Security analyst and former Magdalo partylist representative Ashley Acedillo does not believe President Duterte's statement that he had an agreement with China regarding the presence of Chinese survey ships in Benham Rise.
Acedillo said that if there was really an agreement, President Duterte should reveal its details.
"Ilabas nyo ang kasunduan. Disclose it and give us the guidelines," said Acedillo in an interview with radio DZMM.
Duterte on Tuesday downplayed China's admission that Chinese ships sailed in Benham Rise, which the Philippines has sovereign rights.
China, meanwhile, praised Duterte for his handling of the issue.
Acedillo said Duterte's agreement with Beijing needs to be disclosed in full, as this will form the basis of a code of conduct for Philippine coastguard and Navy personnel who will patrol Benham Rise.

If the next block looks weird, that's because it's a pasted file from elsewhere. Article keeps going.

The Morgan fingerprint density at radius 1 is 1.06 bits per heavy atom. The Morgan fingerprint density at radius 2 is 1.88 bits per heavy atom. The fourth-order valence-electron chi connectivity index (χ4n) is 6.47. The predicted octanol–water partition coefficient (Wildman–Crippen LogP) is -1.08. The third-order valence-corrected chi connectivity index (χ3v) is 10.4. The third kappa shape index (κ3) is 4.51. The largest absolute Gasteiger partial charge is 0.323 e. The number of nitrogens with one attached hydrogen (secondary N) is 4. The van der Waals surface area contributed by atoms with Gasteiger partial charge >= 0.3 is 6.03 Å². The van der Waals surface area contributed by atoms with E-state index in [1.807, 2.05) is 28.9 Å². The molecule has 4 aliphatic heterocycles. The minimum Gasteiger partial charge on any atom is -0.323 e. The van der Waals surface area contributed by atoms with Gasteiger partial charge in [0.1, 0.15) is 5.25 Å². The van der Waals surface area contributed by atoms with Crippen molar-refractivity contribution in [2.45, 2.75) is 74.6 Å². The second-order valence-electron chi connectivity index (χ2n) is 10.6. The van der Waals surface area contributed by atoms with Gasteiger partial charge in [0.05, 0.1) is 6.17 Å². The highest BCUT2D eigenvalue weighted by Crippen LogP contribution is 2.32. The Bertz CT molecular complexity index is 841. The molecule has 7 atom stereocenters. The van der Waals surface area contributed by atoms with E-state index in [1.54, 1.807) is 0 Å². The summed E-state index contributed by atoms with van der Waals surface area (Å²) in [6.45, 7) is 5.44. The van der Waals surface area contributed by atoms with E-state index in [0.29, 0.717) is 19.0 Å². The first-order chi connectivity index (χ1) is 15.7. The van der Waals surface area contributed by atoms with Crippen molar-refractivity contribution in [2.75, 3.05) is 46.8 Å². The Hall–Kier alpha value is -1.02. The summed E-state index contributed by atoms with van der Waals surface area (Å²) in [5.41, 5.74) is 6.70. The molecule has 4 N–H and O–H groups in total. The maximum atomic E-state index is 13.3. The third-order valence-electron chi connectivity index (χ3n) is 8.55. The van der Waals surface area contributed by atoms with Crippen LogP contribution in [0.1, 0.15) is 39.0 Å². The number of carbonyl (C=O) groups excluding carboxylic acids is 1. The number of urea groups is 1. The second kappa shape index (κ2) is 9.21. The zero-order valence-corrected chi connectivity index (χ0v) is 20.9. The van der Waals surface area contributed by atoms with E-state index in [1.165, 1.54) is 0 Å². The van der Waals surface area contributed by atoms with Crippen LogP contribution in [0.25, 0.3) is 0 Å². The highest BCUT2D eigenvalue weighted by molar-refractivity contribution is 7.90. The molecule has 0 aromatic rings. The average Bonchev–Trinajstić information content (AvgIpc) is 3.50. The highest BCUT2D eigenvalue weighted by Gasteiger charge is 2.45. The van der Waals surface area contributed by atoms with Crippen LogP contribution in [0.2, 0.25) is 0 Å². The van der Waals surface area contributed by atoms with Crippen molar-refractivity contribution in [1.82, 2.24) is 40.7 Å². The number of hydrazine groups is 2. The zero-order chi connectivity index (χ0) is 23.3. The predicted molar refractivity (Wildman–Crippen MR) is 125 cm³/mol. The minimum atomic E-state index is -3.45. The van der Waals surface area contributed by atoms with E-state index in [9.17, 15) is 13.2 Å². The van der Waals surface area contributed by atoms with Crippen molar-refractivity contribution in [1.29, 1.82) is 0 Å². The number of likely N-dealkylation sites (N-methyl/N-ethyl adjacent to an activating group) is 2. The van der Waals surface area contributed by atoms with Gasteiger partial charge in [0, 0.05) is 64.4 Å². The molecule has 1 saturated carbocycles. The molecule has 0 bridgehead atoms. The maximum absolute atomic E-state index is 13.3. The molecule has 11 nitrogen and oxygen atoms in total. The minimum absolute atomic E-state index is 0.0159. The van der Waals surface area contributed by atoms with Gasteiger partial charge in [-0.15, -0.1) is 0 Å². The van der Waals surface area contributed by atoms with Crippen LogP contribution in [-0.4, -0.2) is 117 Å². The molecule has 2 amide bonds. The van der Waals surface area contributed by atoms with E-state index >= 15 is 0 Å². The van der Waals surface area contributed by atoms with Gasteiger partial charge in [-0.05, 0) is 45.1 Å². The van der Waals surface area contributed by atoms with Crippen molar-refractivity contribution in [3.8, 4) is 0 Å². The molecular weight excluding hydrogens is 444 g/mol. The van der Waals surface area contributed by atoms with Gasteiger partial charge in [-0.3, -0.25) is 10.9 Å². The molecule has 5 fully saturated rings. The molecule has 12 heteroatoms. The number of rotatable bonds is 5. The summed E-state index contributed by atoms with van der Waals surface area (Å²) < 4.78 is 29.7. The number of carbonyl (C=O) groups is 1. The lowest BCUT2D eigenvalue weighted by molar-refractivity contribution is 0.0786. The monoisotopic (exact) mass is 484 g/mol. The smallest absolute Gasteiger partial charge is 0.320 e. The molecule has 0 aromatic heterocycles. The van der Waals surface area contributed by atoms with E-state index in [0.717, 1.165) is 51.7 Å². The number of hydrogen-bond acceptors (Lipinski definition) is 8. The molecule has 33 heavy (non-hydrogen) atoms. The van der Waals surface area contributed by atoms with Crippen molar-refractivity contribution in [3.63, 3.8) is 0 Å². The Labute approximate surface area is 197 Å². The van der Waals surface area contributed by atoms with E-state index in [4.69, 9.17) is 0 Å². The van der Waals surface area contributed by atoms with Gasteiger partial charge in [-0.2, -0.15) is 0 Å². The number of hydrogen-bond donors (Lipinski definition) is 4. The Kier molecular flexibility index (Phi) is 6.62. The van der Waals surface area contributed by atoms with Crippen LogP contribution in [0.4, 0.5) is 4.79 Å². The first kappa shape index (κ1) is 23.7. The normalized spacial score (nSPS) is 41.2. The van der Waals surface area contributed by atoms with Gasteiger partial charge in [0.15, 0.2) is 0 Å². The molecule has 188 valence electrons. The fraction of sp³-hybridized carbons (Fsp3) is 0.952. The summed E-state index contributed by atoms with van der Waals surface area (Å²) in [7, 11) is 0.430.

He added that if Chinese ships surveyed Benham Rise with Duterte's blessings, then the Philippines should also be given the survey's findings.
"At the very least we are entitled to get the information and data which became the result of those surveys. Reciprocal yan dapat," Acedillo continued.
He doubted China's claims that its ships sailed through Benham Rise under "right of innocent passage" and "freedom of navigation."
"Hindi ganoon kadali at hindi ganun kainosente ang ginawa nila sa Benham Rise," Acedillo said. He explained that the information he got was that the Chinese ships lingered for a long time in Philippine waters instead of simply sailing through Benham Rise.
He also echoed Defense Secretary Delfin Lorenzana's concern that China may have been surveying the area to look for areas where it can hide submarines.
Supreme Court Justice Antonio Carpio on Tuesday said that China was not doing anything illegal under international law if it was searching Benham Rise for an area where it can park submarines.
But Acedillo insisted that Chinese submarines should not be allowed in the area.
"These submarines pose a national security threat to our surface vessels na hindi nakakakita ng submarino," said Acedillo.
China has said that it is not questioning the Philippines' rights to Benham Rise, but insisted that it was doing nothing illegal under international law.